As ABC’s slate of family comedies has gotten more consistent, they have also become more homogeneous. There’s now a rigid house style for ABC’s domestic sitcoms: single-camera, stylized, heavy on music and voice-over, and prone to flashbacks and cutaway gags. ABC’s sitcoms also come with a perspective, a culturally or temporally specific viewpoint that brings freshness to otherwise stale sitcom setups. The formula has worked well, and among Fresh Off The Boat, Black-ish, The Real O’Neals, The Middle, and The Goldbergs, there’s not a dud in the bunch. (Even Modern Family, the forebear of the ABC style, is still solid on occasion.) So if there’s a silver lining around the visible fart that is Uncle Buck, ABC’s latest single-cam outing, it’s that the show is different from its network peers. The difference is that it sucks.
Uncle Buck, which borrows its sitcom-friendly premise from the John Hughes movie of the same name, looks as handsome as any of ABC’s other shows. But it has neither a unique style nor an interesting perspective. Its sense of humor is more on par with ABC’s multicamera comedies like Dr. Ken and Last Man Standing, but even those shows have a clearer point of view than Buck, which goes out of its way to be as down-the-middle as possible. The twist, if it can be called that, is that this Uncle Buck is about a black family, which is only significant in as much as the title becomes a bit questionable within that context. The title is especially questionable since none of the movie’s charm made it to the series.
The setup is, at least, what the title promises: A harried husband and wife draft his ne’er-do-well brother to help take care of the children. He’s unconventional, but he’s effective, and just maybe he’s exactly what this family needs. In this version, the family consists of Will and Alexis Russell (James Lesure and Nia Long) and their three children: feisty teenager Tia (Iman Benson), mischievous Miles (Sayeed Shahidi), and angel-faced Maizy (Aalyrah Caldwell). The Russells are left in the lurch when Will and Alexis have booked professional engagements for the weekend and their nanny has abruptly quit in protest. (“Your children are terrorists,” she says, in an example of what passes for a joke in this show.) Will floats the idea of leaving the children with known shyster Buck (Mike Epps), a suggestion to which Alexis acquiesces out of sheer desperation.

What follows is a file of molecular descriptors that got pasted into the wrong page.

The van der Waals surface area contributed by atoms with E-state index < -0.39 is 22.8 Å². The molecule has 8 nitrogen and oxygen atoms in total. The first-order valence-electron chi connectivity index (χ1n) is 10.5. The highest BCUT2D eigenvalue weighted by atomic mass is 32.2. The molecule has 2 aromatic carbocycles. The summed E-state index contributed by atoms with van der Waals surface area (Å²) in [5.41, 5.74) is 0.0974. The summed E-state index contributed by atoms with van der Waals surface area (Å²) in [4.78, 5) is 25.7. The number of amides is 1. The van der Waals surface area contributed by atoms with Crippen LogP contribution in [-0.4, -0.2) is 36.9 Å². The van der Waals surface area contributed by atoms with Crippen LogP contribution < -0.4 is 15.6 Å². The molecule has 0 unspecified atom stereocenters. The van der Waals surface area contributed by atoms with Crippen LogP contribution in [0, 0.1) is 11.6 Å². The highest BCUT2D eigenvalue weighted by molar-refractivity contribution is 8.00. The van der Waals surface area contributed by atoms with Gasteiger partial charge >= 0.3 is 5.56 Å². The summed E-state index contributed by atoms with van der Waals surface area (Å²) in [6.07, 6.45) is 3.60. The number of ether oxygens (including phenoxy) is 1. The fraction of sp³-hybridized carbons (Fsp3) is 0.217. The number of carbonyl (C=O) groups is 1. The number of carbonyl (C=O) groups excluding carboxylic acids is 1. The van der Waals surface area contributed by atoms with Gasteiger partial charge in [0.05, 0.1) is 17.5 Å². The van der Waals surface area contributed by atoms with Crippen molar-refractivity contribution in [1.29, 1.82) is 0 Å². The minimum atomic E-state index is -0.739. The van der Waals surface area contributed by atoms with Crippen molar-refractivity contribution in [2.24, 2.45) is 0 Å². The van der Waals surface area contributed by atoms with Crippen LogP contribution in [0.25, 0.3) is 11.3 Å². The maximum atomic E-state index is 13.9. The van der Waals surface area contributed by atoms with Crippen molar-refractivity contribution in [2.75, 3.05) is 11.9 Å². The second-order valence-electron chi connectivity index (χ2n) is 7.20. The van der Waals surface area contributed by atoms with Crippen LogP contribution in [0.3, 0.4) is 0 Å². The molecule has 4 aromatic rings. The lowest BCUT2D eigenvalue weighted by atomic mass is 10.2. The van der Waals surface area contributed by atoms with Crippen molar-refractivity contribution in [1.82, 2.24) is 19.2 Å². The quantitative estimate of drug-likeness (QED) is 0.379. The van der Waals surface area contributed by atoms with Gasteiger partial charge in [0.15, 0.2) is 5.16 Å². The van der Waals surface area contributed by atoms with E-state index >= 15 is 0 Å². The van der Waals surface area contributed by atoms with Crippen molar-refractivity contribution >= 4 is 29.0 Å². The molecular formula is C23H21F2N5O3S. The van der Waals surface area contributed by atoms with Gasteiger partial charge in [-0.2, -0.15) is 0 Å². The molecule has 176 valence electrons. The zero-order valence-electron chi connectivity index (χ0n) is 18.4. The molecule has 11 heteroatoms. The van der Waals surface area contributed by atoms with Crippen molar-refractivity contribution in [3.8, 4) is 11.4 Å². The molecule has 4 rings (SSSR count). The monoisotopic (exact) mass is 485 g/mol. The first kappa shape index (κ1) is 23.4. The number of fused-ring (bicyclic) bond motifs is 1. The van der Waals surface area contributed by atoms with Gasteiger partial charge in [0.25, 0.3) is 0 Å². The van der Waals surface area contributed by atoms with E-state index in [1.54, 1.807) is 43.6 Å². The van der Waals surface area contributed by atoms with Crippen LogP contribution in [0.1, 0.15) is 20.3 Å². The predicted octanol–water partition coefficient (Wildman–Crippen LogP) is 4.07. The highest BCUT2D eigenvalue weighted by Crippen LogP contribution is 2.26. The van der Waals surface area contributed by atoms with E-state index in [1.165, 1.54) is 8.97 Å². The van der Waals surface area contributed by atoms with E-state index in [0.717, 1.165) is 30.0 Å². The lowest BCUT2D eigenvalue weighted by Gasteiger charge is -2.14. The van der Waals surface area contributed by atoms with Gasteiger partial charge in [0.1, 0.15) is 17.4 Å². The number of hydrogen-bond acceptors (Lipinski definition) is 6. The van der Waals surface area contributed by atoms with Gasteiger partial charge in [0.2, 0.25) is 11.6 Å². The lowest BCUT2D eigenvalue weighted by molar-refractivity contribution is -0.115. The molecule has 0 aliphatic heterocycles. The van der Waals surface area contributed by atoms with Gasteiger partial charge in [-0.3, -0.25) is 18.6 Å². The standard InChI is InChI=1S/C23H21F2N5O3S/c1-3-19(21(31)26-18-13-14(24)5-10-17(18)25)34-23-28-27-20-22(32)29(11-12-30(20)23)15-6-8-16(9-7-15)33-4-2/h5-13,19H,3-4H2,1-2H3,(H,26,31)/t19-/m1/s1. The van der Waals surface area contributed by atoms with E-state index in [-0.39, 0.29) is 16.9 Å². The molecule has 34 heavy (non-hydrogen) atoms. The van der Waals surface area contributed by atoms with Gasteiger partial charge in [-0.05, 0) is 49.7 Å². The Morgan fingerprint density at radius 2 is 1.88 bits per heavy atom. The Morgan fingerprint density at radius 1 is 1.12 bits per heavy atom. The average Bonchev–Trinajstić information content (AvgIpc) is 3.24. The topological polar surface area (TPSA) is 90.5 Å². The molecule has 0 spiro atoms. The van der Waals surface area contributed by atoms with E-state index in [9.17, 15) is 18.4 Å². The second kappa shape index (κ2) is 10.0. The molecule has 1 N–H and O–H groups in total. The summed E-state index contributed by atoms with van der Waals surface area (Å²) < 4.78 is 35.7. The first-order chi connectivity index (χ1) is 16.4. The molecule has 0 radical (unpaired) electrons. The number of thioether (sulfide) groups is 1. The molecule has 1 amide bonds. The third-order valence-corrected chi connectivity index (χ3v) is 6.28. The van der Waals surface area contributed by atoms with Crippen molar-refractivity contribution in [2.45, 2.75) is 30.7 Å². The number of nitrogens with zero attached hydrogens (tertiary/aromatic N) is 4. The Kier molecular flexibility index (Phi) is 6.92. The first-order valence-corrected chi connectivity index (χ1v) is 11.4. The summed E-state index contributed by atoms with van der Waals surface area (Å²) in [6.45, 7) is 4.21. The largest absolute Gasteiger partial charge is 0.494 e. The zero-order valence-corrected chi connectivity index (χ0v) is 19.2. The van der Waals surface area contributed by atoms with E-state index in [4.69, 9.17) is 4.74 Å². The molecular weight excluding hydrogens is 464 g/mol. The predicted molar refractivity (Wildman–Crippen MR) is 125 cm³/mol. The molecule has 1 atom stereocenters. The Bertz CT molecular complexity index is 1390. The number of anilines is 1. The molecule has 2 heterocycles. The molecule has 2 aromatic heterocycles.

Things don’t go perfectly, of course, and a few domestic crises threaten to derail the weekend. Alas, nonspoiler alert: By the end of the weekend, the kids have come around to Uncle Buck, as has Alexis, and he’s welcomed into the family. It’s a premise so bland, only a virtuosic execution could save it. The two episodes screened for critics fall way short of that standard. The performances are solid across the board, including the always appealing Long and Lesure, who is one of those hardworking character actors that deserves a steady gig. Epps turns in exactly the performance expected of him, delivering lines with a trademark drawl that is enough on its own to animate a joke. But with jokes and characters this limp, not even a terrific cast can will them to life.
The most unsettling thing about Uncle Buck is how beige and flavorless the whole thing is, as if anyone could have been cast in it with no discernible effect on the final product. At no point do the characters stop being characters and become recognizable human beings. And that’s the real shame of creating a sitcom with no particular point of view. The harder you try to make characters relatable by keeping them broad and basic, the harder those characters are to relate to. Buck seems like a concerted effort from its producers (which include director Will Packer) to make a post-racial sitcom. Instead, they’ve made an almost post-human sitcom, with characters so blank and robotic they would have fit in well on The Neighbors.
Television networks have fully given themselves to the remake-and-reboot mania that has poisoned the film industry, and Uncle Buck is the latest example of brand pimping at the cost of creativity. If the show tanks, maybe it can galvanize the masses to reject this lazy, cynical practice. But if it does well, look forward to more uninspired John Hughes shows, like perhaps a Breakfast Club series that unfolds in real time and, like Uncle Buck, is as boring as Saturday detention.